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Diary entry by Gertrude Bell

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Gertrude Bell
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Monday Feb 8. [8 February 1909] Horrid day. Went in the morning
with Mme Koch to see the Vali. His wife whom I did not see is a niece
of Hamdi's. Reshid Bey was Mutesarrif at Jerusalem [(El Quds esh
Sherif, Yerushalayim)] when he got into trouble over the selling of
lands to Jews. His story is that the Jews had paid for the lands and
they had not been given them till he handed them over. Other people
say he made large sums out of the transaction. The thing has still to
be looked into and the accusation hangs over him. He is a smallish
man with a brown beard - I shd say very intelligent. He said in his
eyes the first thing to be done was to reform the police, gendarmerie
and justice. The police and gendarmerie are too small in number.
Also they are too little paid. A zaptieh gets 120 ps per month. On this
he cannot live decently. But till the Budget comes out in March it is not
possible to augment the salaries or increase the number. The duty of
the police is to watch over the community, of the gendarmerie to arrest
and expedite punishment; the first is the intelligence the second the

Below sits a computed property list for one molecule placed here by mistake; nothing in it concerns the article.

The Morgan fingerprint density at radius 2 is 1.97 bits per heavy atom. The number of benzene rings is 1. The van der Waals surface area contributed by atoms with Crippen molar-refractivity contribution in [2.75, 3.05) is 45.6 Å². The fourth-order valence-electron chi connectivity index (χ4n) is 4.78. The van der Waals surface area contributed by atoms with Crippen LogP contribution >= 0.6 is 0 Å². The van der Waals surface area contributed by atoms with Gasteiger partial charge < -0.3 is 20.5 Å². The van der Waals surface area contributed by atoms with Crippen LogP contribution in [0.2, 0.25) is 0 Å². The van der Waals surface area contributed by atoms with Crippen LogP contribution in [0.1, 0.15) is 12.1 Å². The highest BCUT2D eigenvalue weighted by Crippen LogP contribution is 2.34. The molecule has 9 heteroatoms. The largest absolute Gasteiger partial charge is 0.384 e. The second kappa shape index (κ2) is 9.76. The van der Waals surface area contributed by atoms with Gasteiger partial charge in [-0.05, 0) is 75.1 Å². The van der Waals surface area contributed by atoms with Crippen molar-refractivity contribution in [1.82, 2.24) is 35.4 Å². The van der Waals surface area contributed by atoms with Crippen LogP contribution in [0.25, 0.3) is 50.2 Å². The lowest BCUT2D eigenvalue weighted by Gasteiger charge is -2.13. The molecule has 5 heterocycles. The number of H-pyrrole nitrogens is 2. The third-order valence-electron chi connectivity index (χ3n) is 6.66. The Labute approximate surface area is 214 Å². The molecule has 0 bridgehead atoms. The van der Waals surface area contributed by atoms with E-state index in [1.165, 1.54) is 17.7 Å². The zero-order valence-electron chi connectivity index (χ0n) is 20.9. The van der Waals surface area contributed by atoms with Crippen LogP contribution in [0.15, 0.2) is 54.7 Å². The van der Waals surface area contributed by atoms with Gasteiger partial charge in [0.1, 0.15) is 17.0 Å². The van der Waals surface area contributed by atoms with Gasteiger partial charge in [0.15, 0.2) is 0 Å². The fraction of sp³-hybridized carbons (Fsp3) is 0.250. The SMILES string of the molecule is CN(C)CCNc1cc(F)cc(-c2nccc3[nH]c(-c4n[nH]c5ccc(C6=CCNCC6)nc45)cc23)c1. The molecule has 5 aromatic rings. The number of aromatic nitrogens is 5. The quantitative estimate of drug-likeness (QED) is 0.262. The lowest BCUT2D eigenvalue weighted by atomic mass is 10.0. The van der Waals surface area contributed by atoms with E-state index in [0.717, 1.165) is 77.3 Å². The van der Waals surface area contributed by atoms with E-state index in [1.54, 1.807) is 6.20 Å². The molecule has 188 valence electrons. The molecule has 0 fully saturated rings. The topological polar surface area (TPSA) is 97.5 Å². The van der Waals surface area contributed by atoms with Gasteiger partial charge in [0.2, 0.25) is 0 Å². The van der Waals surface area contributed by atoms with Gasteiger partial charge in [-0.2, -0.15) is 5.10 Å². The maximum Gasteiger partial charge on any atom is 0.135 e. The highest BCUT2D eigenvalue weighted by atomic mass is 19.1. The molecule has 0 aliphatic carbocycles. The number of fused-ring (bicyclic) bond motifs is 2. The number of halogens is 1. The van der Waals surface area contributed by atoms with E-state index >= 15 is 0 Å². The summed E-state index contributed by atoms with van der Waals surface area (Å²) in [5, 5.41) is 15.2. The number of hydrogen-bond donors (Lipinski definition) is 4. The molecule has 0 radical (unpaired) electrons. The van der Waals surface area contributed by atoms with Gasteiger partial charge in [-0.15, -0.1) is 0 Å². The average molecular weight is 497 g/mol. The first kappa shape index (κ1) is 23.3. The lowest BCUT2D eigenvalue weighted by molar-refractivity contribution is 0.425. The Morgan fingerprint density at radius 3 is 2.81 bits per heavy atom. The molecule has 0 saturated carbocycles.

force. The whole system of justice needs reorganisation. The judges
receive from 600 ps to 1000 ps a month. This is far too little - they
have to eke it out by taking bribes. The judicial system is
complicated and delicate. It is frequently not understood and rarely
carried out with any perfection. It should be simplified. As regards the
religious questions: it is obvious that as yet it wd be impossible to
have a Xian provincial governor. In C'ple [Istanbul (Constantinople)]
there are Xians in the ministry. The provinces wd not understand why
a majority of Moslems shd be governed by a Xian and they wd not
obey. Little by little it may become possible. The Xians will certainly
be called on to do military service. Xians are already being admitted
to the military college at C'ple. He thinks it wd be impossible as yet to